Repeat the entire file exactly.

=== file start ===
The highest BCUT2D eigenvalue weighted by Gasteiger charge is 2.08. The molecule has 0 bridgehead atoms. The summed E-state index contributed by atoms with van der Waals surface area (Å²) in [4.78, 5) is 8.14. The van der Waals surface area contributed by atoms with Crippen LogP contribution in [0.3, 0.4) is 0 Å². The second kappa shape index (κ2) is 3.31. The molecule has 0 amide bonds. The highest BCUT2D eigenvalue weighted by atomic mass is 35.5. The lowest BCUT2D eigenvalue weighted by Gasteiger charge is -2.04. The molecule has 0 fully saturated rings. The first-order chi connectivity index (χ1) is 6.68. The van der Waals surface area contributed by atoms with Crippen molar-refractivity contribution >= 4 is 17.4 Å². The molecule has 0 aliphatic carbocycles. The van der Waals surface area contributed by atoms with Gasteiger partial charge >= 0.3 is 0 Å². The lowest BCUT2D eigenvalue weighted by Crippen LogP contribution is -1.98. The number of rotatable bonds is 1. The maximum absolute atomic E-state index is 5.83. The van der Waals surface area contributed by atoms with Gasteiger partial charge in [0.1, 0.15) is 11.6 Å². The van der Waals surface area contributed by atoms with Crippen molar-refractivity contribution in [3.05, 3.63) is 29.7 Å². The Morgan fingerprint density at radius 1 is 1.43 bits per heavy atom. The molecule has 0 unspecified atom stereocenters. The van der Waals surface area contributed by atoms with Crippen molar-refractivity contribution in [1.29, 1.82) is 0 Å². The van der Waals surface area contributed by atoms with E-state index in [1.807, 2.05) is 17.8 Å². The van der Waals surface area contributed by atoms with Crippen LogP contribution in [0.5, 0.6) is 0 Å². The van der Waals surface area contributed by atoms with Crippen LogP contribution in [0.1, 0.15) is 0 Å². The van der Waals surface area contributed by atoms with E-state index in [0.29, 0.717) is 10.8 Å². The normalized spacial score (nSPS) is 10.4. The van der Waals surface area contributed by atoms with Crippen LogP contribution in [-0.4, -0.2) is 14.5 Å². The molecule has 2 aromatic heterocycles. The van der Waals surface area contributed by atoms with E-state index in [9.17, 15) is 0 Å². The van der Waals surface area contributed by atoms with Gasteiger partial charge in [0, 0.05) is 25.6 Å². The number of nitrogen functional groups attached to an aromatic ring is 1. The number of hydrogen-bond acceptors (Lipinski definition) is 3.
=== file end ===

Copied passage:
The highest BCUT2D eigenvalue weighted by Gasteiger charge is 2.08. The molecule has 0 bridgehead atoms. The summed E-state index contributed by atoms with van der Waals surface area (Å²) in [4.78, 5) is 8.14. The van der Waals surface area contributed by atoms with Crippen LogP contribution in [0.3, 0.4) is 0 Å². The second kappa shape index (κ2) is 3.31. The molecule has 0 amide bonds. The highest BCUT2D eigenvalue weighted by atomic mass is 35.5. The lowest BCUT2D eigenvalue weighted by Gasteiger charge is -2.04. The molecule has 0 fully saturated rings. The first-order chi connectivity index (χ1) is 6.68. The van der Waals surface area contributed by atoms with Crippen molar-refractivity contribution >= 4 is 17.4 Å². The molecule has 0 aliphatic carbocycles. The van der Waals surface area contributed by atoms with Gasteiger partial charge >= 0.3 is 0 Å². The lowest BCUT2D eigenvalue weighted by Crippen LogP contribution is -1.98. The number of rotatable bonds is 1. The maximum absolute atomic E-state index is 5.83. The van der Waals surface area contributed by atoms with Gasteiger partial charge in [0.1, 0.15) is 11.6 Å². The van der Waals surface area contributed by atoms with Crippen molar-refractivity contribution in [3.05, 3.63) is 29.7 Å². The Morgan fingerprint density at radius 1 is 1.43 bits per heavy atom. The molecule has 0 unspecified atom stereocenters. The van der Waals surface area contributed by atoms with Crippen molar-refractivity contribution in [1.29, 1.82) is 0 Å². The van der Waals surface area contributed by atoms with E-state index in [1.807, 2.05) is 17.8 Å². The van der Waals surface area contributed by atoms with Crippen LogP contribution in [0.5, 0.6) is 0 Å². The van der Waals surface area contributed by atoms with Crippen LogP contribution in [0.1, 0.15) is 0 Å². The van der Waals surface area contributed by atoms with E-state index in [0.29, 0.717) is 10.8 Å². The normalized spacial score (nSPS) is 10.4. The van der Waals surface area contributed by atoms with Crippen LogP contribution in [-0.4, -0.2) is 14.5 Å². The molecule has 2 aromatic heterocycles. The van der Waals surface area contributed by atoms with E-state index in [9.17, 15) is 0 Å². The van der Waals surface area contributed by atoms with Gasteiger partial charge in [0, 0.05) is 25.6 Å². The number of nitrogen functional groups attached to an aromatic ring is 1. The number of hydrogen-bond acceptors (Lipinski definition) is 3.